Dear Ms. Feverfew –
Last April at General Conference, Elder Cook gave a talk titled, “LDS Women are Incredible!.” I have to agree, for the most part. Most of the women I hang out with who are members of the Church of Jesus Christ of Latter-Day Saints are pretty amazing, accomplished, and intelligent women. They are women who have figured out how to balance the rewarding demands of being a mother with the rewarding demands of a life “outside of the home” as well. And GASP (said tongue in cheek) some of them are even single women. In fact, a few of them have never married but have adopted older children from the foster care system. Yes, that means they are single parents. By choice. Single mothers of previously unwanted and unruly teenagers who flourish under their loving, consistent care.
An overarching theme of this spring’s General Conference was that of service and charitable works for others. Elder Cook’s talk was tucked in amongst others such as Elder Eyring’s “Opportunities to Do Good” and Elder Ballard’s “Finding Joy Through Loving Service.” I particularly loved Elder Ballard’s emphasis on showing our appreciation of the Atonement of Jesus Christ by doing as He did – “simple, compassionate acts of service.” To me, this is where true Christianity is manifest – when we do as Christ would have done.
But back to Elder Cook’s address. When he gave his talk, one phrase jumped out at me. Perhaps it is because of my history of being a single parent, both with you and with Captain Knuckle that my ear and heart are attuned to these kinds of things. But for whatever reason, I was heartened by his words,
“You devoted sisters who are single parents for whatever reason, our hearts reach out to you with appreciation. Prophets have made it clear ‘that many hands stand ready to help you. The Lord is not unmindful of you. Neither is His Church.’ ” (April, 2011. Elder Quinten L. Cook, quoting President Gordon B. Hinkley from 1996; emphasis mine).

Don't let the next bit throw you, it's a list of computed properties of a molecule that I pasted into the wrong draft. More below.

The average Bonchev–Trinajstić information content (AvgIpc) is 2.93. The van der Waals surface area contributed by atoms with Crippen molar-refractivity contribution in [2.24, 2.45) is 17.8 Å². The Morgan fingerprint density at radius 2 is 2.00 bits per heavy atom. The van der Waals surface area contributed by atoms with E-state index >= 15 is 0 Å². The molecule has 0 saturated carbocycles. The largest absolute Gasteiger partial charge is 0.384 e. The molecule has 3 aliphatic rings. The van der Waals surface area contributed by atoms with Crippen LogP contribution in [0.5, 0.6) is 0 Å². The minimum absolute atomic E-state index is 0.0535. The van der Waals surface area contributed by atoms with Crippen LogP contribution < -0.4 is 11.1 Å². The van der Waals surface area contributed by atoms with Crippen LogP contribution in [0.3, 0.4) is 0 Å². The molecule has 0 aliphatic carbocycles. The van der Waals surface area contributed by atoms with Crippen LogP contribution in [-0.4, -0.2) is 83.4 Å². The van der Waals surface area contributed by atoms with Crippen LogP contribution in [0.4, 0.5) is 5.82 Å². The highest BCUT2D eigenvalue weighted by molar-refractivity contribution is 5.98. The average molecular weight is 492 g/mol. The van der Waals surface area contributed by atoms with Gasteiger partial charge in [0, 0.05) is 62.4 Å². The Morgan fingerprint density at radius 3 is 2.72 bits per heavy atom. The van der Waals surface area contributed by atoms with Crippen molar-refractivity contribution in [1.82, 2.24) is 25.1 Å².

Single parents. For whatever reason.
Here is a man I believe to be an apostle of the Lord, admonishing His followers to reach out to single mothers — regardless of how or why they became single parents. He is telling us to reach out with hands ready to help and appreciative hearts. His words fortified my courage – my future efforts to reach out to single expectant mothers is in complete keeping with newly established official policy and directly in line with divinely inspired advice from a modern-day apostle of Jesus Christ.
While my heart and mind soared at the possibilities this new authority could afford my efforts, another part of my heart sank into despair.
I wondered…why didn’t this include me all those years ago? Why didn’t it include us? The moment I found out I was pregnant with you, I turned my life “around” and returned to church. At the time I relinquished you, I had been actively participating in church services for over 16 months. I did my Visiting Teaching. I attended Relief Society events. I held callings. I paid my tithing. I sang in ward choir. I attended Sacrament meeting faithfully.